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Israel shares COVID-19 vaccines with Palestinians

Palestinians began getting their first anti-coronavirus vaccinations this week after Israel gave thousands of doses to the Palestinian Authority.

But the Palestinian Health Ministry announcement, which said front-line medical workers were able to get vaccinated, did not mention that the first vaccines were from Israel. 

Nevertheless, Israeli Defense Minister Benny Gantz’s office announced Sunday that Israel would transfer 5,000 doses.

This follows weeks of controversy as rights groups said Israel is obligated as the “occupying power” to vaccinate Palestinians. Israel has maintained that its responsibility is first to its own citizens including Arab Israelis and Palestinians living in east Jerusalem and that the Palestinian Health Ministry was responsible for Palestinians. 

“Nothing can justify today’s reality in parts of the West Bank, where people on one side of the street are receiving vaccines, while those on the other do not, based on whether they’re Jewish or Palestinian,” said Omar Shakir, Israel and Palestine director at Human Rights Watch. “Everyone in the same territory should have equitable access to the vaccine, regardless of their ethnicity.”

While Israel is leading the world in vaccination rates having inoculated more than one third of its population in just over a month, the Palestinians — many of whom work in Israel —are just getting started.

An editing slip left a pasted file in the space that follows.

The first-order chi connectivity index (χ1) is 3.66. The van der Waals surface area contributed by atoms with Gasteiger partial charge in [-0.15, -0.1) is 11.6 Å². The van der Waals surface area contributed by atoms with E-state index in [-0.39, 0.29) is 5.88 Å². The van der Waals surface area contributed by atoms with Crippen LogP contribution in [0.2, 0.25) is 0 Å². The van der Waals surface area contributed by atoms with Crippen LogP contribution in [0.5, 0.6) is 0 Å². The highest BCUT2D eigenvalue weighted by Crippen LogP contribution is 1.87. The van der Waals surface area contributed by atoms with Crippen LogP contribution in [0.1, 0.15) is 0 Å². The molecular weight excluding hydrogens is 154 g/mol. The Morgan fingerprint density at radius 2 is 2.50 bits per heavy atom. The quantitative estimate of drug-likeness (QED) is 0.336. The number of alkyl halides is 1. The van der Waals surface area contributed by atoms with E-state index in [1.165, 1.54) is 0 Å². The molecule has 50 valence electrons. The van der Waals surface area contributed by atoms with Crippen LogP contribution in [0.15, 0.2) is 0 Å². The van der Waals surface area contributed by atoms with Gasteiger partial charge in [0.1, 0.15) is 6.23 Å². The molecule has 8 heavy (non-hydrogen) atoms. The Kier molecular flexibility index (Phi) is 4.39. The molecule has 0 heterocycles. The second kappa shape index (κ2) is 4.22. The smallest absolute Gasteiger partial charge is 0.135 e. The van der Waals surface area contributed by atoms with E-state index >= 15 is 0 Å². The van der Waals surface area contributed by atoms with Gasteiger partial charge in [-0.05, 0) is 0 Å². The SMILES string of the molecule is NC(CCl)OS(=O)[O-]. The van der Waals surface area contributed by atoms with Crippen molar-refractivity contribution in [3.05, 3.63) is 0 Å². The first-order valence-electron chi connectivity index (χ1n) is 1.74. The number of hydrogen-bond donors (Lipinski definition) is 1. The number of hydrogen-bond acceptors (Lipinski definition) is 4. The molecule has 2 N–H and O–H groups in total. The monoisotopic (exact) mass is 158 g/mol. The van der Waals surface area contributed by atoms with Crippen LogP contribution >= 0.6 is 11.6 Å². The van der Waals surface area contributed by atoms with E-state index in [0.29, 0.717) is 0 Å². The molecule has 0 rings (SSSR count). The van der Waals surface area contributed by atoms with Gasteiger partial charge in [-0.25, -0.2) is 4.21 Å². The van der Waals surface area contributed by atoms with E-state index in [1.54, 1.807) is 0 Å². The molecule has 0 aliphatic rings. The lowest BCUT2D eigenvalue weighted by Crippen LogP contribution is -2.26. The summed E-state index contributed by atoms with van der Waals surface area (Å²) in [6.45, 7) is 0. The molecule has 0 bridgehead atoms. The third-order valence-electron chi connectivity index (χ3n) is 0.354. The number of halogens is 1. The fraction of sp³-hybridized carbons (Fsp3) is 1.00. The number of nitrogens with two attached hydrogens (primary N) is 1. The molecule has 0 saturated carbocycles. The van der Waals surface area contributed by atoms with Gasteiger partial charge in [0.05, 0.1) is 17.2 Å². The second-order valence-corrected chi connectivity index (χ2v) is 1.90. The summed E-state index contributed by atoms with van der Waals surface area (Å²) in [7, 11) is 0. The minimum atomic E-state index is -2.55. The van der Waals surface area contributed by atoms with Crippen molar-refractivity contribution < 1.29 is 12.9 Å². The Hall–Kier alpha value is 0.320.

A shipment of 10,000 of the Russian-made Sputnik V coronavirus vaccines were delivered to the Palestinian Authority on Thursday, thanks to a donation from Russian President Vladimir Putin. 

“The first priority is for medical staff and the elderly… in accordance with World Health Organization requirements,” Palestinian Authority Health Minister Mai al-Kaila told Voice of Palestine Radio.

The Sputnik vaccines along with the 5,000 Moderna vaccines from Israel will enable some 7,500 Palestinians to get the vaccine. The World Health Organization said this week that it would provide the PA with 37,440 doses of the Pfizer vaccine this month “subject to approvals of supply agreements with manufacturers” and then another 240,000 to 405,600 doses of the AstraZeneca shot later this month. 

COVAX, a WHO program designed to help poor countries acquire vaccines, is responsible for providing the donated doses. The PA said it will buy 1 million vaccine doses as well. 

Some 4 million Palestinians live in the West Bank and Gaza.

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